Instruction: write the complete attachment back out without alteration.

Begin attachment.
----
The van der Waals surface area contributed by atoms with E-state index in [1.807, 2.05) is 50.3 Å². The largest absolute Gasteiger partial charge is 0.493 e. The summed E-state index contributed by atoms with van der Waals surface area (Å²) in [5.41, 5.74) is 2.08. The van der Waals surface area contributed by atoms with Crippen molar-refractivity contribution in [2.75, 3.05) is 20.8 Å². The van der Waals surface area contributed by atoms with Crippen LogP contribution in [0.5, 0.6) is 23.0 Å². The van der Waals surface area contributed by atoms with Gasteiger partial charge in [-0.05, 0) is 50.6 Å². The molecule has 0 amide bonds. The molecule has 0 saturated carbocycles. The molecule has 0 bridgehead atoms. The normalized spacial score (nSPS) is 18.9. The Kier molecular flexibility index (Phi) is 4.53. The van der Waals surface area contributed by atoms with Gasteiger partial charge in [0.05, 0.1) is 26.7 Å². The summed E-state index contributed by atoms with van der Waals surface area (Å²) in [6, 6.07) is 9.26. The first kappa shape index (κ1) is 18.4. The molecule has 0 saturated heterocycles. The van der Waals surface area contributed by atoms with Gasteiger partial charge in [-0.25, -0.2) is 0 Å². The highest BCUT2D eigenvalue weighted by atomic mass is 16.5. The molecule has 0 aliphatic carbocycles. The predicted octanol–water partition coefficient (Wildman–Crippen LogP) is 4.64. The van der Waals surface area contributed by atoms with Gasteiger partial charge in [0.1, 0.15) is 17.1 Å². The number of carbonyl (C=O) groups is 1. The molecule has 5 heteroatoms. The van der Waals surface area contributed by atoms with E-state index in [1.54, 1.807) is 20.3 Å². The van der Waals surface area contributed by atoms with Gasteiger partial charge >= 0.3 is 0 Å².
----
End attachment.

The van der Waals surface area contributed by atoms with E-state index in [1.807, 2.05) is 50.3 Å². The largest absolute Gasteiger partial charge is 0.493 e. The summed E-state index contributed by atoms with van der Waals surface area (Å²) in [5.41, 5.74) is 2.08. The van der Waals surface area contributed by atoms with Crippen molar-refractivity contribution in [2.75, 3.05) is 20.8 Å². The van der Waals surface area contributed by atoms with Crippen LogP contribution in [0.5, 0.6) is 23.0 Å². The van der Waals surface area contributed by atoms with Gasteiger partial charge in [-0.05, 0) is 50.6 Å². The molecule has 0 amide bonds. The molecule has 0 saturated carbocycles. The molecule has 0 bridgehead atoms. The normalized spacial score (nSPS) is 18.9. The Kier molecular flexibility index (Phi) is 4.53. The van der Waals surface area contributed by atoms with Gasteiger partial charge in [0.05, 0.1) is 26.7 Å². The summed E-state index contributed by atoms with van der Waals surface area (Å²) in [6, 6.07) is 9.26. The first kappa shape index (κ1) is 18.4. The molecule has 0 saturated heterocycles. The van der Waals surface area contributed by atoms with Gasteiger partial charge in [-0.25, -0.2) is 0 Å². The highest BCUT2D eigenvalue weighted by atomic mass is 16.5. The molecule has 0 aliphatic carbocycles. The predicted octanol–water partition coefficient (Wildman–Crippen LogP) is 4.64. The van der Waals surface area contributed by atoms with Gasteiger partial charge in [0.1, 0.15) is 17.1 Å². The number of carbonyl (C=O) groups is 1. The molecule has 5 heteroatoms. The van der Waals surface area contributed by atoms with E-state index in [1.54, 1.807) is 20.3 Å². The van der Waals surface area contributed by atoms with Gasteiger partial charge >= 0.3 is 0 Å².